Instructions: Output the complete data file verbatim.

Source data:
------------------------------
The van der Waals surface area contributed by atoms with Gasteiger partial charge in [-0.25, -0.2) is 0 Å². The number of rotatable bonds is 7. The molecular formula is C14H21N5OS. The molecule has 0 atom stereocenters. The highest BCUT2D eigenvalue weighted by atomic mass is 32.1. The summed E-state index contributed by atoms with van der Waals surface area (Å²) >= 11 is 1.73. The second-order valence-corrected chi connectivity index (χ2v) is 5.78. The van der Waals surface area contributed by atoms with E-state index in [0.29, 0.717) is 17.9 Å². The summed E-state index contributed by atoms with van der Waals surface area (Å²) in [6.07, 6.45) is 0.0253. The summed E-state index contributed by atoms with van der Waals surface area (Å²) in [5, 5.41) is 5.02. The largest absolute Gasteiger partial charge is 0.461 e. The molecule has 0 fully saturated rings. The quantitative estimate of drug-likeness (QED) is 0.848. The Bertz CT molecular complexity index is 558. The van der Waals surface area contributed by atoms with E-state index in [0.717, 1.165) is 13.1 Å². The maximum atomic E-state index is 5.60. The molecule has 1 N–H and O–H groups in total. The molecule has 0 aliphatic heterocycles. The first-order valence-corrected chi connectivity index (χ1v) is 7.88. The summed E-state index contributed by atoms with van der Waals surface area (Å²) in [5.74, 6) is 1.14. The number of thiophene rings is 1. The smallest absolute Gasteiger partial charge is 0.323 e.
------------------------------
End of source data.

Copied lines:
The van der Waals surface area contributed by atoms with Gasteiger partial charge in [-0.25, -0.2) is 0 Å². The number of rotatable bonds is 7. The molecular formula is C14H21N5OS. The molecule has 0 atom stereocenters. The highest BCUT2D eigenvalue weighted by atomic mass is 32.1. The summed E-state index contributed by atoms with van der Waals surface area (Å²) >= 11 is 1.73. The second-order valence-corrected chi connectivity index (χ2v) is 5.78. The van der Waals surface area contributed by atoms with E-state index in [0.29, 0.717) is 17.9 Å². The summed E-state index contributed by atoms with van der Waals surface area (Å²) in [6.07, 6.45) is 0.0253. The summed E-state index contributed by atoms with van der Waals surface area (Å²) in [5, 5.41) is 5.02. The largest absolute Gasteiger partial charge is 0.461 e. The molecule has 0 fully saturated rings. The quantitative estimate of drug-likeness (QED) is 0.848. The Bertz CT molecular complexity index is 558. The van der Waals surface area contributed by atoms with E-state index in [0.717, 1.165) is 13.1 Å². The maximum atomic E-state index is 5.60. The molecule has 1 N–H and O–H groups in total. The molecule has 0 aliphatic heterocycles. The first-order valence-corrected chi connectivity index (χ1v) is 7.88. The summed E-state index contributed by atoms with van der Waals surface area (Å²) in [5.74, 6) is 1.14. The number of thiophene rings is 1. The smallest absolute Gasteiger partial charge is 0.323 e.